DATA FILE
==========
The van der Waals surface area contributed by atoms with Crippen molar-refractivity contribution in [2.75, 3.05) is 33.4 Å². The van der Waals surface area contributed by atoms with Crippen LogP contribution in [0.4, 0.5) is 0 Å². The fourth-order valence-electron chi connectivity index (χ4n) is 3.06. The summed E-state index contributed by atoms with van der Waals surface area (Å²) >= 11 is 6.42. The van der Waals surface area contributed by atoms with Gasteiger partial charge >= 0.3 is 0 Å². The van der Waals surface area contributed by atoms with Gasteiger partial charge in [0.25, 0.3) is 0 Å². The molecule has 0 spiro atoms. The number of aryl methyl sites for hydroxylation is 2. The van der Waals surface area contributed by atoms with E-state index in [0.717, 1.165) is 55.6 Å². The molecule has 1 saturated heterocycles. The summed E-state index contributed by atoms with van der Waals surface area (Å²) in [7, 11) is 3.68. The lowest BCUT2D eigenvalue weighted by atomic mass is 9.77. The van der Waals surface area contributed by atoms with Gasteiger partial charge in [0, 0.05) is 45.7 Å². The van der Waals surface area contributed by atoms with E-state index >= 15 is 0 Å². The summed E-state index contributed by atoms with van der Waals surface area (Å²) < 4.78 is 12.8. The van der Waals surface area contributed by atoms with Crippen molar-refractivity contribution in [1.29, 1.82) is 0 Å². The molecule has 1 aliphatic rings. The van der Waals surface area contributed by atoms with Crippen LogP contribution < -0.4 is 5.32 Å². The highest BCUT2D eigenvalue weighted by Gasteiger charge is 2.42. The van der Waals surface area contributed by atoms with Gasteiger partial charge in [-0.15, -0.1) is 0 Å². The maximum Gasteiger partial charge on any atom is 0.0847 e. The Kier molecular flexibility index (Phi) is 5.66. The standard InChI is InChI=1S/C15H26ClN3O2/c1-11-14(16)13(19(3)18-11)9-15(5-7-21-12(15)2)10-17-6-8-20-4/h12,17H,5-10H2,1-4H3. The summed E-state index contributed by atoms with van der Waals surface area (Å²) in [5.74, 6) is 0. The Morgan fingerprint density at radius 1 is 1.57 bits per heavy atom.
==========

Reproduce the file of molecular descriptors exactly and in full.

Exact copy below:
The van der Waals surface area contributed by atoms with Crippen molar-refractivity contribution in [2.75, 3.05) is 33.4 Å². The van der Waals surface area contributed by atoms with Crippen LogP contribution in [0.4, 0.5) is 0 Å². The fourth-order valence-electron chi connectivity index (χ4n) is 3.06. The summed E-state index contributed by atoms with van der Waals surface area (Å²) >= 11 is 6.42. The van der Waals surface area contributed by atoms with Gasteiger partial charge >= 0.3 is 0 Å². The van der Waals surface area contributed by atoms with Gasteiger partial charge in [0.25, 0.3) is 0 Å². The molecule has 0 spiro atoms. The number of aryl methyl sites for hydroxylation is 2. The van der Waals surface area contributed by atoms with E-state index in [0.717, 1.165) is 55.6 Å². The molecule has 1 saturated heterocycles. The summed E-state index contributed by atoms with van der Waals surface area (Å²) in [7, 11) is 3.68. The lowest BCUT2D eigenvalue weighted by atomic mass is 9.77. The van der Waals surface area contributed by atoms with Gasteiger partial charge in [0, 0.05) is 45.7 Å². The van der Waals surface area contributed by atoms with E-state index >= 15 is 0 Å². The summed E-state index contributed by atoms with van der Waals surface area (Å²) < 4.78 is 12.8. The van der Waals surface area contributed by atoms with Crippen molar-refractivity contribution in [1.29, 1.82) is 0 Å². The molecule has 1 aliphatic rings. The van der Waals surface area contributed by atoms with Crippen LogP contribution < -0.4 is 5.32 Å². The highest BCUT2D eigenvalue weighted by Gasteiger charge is 2.42. The van der Waals surface area contributed by atoms with Gasteiger partial charge in [-0.15, -0.1) is 0 Å². The maximum Gasteiger partial charge on any atom is 0.0847 e. The Kier molecular flexibility index (Phi) is 5.66. The standard InChI is InChI=1S/C15H26ClN3O2/c1-11-14(16)13(19(3)18-11)9-15(5-7-21-12(15)2)10-17-6-8-20-4/h12,17H,5-10H2,1-4H3. The summed E-state index contributed by atoms with van der Waals surface area (Å²) in [5.74, 6) is 0. The Morgan fingerprint density at radius 1 is 1.57 bits per heavy atom.